Hole in one for Caracas low income housing
Hugo Chavez has been making waves in the international political scene, forging diplomatic ties with Iran and Russia, leading anti-American summits and using Venezuela’s oil money to aid Cuba and several other Caribbean countries. In light of his attempts to make Venezuela a world force to be reckoned with, many have wondered recently if he is doing all can to improve the social problems of his own country.
News that Caracas mayor and Chavez ally Juan Barreto is planning to expropriate the city’s three golf courses for low-income housing, through “forced acquisition,” is clear proof that actions are being taken at the ground level to directly benefit the citizens. According to The Guardian, there is a shortage of one million homes and this would make space for 50,000 homes.
The golf courses, one of which dates back to 1918, serve as centers for social networking, business negotiations and as a backdrop for other mysterious goings-on in Venezuelan politics. On the international stage, golf courses have acquired notoriety as the informal setting for such encounters, strategic as the huge open fields keep confidential exchanges out of earshot, and because the game itself provides much downtime for walking and discussing. We must look no further than the lobbying scandals of the last year, seemingly born on the golf course, that marred policy makers and government representatives alike.
While residents at the country clubs see the move as an affront to private property laws, the mayor’s intentions are to redistribute the land and the wealth in more equitable ways, in line with Chavez’s goals at the national level. Despite the negative opinions some have of such actions, Chavez still has an approval rating of over 60 percent in Venezuela.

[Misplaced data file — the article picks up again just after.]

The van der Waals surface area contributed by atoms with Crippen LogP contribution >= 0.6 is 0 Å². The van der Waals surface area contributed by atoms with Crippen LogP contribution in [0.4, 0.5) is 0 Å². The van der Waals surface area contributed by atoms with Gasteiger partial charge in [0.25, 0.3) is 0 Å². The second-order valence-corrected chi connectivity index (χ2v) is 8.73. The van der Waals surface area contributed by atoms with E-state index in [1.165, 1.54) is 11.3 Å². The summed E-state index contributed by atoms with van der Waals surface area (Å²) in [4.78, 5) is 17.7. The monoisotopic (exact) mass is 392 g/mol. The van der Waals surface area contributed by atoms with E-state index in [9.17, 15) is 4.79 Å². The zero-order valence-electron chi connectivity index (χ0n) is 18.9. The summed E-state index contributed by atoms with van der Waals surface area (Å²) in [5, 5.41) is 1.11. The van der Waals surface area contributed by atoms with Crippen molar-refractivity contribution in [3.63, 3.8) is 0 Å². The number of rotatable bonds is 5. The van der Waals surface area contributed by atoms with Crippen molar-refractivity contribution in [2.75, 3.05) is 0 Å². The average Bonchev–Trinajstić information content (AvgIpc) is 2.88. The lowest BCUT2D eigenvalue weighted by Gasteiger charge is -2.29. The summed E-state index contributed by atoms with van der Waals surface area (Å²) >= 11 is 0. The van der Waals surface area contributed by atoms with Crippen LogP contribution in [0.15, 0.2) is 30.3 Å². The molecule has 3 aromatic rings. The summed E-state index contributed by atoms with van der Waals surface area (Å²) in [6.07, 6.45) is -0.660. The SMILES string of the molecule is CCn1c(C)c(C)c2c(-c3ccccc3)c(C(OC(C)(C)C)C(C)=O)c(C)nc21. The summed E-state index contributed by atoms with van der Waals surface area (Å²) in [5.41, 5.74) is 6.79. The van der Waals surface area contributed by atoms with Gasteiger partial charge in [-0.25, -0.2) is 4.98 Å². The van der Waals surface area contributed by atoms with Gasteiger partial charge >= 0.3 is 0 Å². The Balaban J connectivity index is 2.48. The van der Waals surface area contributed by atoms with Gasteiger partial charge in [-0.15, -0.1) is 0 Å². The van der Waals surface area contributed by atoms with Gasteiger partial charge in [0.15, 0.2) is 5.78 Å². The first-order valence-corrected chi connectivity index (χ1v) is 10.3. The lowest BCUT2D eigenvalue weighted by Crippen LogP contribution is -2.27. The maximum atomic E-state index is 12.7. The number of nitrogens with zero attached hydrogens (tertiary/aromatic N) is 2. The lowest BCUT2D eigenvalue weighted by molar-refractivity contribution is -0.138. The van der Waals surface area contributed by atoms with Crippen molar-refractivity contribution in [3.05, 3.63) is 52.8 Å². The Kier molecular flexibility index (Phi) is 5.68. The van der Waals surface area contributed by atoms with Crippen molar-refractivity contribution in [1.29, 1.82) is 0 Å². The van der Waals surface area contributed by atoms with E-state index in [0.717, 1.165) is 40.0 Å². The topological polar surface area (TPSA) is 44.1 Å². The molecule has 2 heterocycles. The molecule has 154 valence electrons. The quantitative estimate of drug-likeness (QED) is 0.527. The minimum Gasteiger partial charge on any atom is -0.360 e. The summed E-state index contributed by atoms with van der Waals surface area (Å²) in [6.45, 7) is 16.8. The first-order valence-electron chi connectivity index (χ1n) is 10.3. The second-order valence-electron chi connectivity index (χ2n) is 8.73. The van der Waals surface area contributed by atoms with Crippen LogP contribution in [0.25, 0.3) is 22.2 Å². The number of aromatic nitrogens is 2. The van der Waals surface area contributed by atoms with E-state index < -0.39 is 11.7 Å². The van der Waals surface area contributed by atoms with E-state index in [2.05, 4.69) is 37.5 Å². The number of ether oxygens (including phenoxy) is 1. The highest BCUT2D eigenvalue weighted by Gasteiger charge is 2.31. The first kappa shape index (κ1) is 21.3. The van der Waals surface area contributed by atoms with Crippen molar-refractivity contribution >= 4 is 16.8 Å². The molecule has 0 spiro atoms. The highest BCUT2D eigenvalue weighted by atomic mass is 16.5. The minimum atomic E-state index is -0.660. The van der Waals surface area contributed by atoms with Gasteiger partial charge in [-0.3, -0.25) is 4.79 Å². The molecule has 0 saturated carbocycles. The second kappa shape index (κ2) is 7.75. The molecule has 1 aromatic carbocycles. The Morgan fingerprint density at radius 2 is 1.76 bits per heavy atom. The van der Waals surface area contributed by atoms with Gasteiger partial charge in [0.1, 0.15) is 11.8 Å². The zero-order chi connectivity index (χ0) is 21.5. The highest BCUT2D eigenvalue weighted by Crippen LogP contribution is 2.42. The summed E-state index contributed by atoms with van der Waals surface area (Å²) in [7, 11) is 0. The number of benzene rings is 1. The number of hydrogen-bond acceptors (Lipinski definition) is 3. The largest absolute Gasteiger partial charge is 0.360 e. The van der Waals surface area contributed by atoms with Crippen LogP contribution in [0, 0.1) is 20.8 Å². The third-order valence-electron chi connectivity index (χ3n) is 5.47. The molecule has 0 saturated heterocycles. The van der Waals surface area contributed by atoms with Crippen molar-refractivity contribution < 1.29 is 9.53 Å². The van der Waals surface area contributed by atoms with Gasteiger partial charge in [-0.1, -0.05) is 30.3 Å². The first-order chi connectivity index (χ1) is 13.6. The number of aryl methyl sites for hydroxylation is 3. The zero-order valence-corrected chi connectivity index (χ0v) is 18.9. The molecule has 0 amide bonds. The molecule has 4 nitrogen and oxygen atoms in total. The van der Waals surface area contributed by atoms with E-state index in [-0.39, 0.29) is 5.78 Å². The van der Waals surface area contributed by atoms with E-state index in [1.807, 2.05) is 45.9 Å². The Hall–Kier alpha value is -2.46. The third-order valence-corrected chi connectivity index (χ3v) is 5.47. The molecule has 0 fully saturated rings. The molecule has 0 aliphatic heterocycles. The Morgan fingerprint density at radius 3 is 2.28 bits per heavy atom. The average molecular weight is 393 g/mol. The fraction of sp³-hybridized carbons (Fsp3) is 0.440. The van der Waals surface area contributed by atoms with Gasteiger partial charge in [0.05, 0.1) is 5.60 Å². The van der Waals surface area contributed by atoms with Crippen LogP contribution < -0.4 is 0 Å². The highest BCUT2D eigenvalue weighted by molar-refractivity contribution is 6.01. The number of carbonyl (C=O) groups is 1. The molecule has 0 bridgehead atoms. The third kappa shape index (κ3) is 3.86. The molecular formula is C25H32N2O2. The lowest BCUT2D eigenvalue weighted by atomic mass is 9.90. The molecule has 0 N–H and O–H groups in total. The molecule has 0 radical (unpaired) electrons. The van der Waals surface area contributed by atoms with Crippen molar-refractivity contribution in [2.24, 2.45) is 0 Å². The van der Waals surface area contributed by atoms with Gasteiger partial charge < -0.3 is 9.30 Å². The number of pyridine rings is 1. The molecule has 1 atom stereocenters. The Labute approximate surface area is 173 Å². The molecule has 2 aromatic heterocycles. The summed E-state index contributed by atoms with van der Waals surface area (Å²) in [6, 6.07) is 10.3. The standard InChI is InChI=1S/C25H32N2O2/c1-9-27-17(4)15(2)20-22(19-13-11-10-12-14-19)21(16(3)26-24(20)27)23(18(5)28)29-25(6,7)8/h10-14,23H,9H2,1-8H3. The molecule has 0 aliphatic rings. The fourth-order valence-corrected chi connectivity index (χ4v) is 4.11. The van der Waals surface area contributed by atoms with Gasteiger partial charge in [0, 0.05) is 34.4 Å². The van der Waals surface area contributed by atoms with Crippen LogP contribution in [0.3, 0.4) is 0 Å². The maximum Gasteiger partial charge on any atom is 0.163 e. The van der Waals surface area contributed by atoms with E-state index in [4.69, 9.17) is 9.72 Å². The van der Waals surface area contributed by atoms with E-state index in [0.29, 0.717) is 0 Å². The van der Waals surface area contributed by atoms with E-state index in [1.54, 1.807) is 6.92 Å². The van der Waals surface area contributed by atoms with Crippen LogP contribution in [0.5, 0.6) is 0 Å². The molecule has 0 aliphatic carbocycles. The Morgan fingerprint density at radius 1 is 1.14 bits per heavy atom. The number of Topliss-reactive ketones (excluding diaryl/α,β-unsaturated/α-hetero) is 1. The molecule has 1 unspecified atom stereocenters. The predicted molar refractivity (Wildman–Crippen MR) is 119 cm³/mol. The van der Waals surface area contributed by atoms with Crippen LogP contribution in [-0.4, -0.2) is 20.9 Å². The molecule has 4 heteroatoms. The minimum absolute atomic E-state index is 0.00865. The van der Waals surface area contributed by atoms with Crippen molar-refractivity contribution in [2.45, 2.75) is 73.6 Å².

It could be argued that such drastic measures (including talks of acquiring second homes) will alienate the rich nationals and internationals. In reaction they may avoid investment in Venezuela, resulting in capital flight to banks on other shores that are more accommodating to the wealthy. But it is arguable whether this will necessarily hurt the country.
For now Venezuela has a commodity, petroleum, that gives it the upper hand in negotiation. The country also has the largest supply of it in the world outside the Middle East. As long as there is a demand and the resource lasts, Venezuela will continue to dictate their terms of trade and world standing.
Taking a step back from the macroeconomic implications of such a move for the country, it is incredible that the three golf courses in the capital city may be appropriated by the government. I cannot imagine a large city with an international and diplomatic population that does not have a golf course. Country clubs with golf courses are the universal playground of the affluent. This move by Mayor Barreto is not only functional but packed with greater policy implications and a strong message to the patrons of such institutions. It seems they want the rich to hit the road, pack up their clubs and balls, and make room for the masses. And for now, the government has the cards in their hand to make it happen.
Posted by Lauren Gaskill, Associate Editor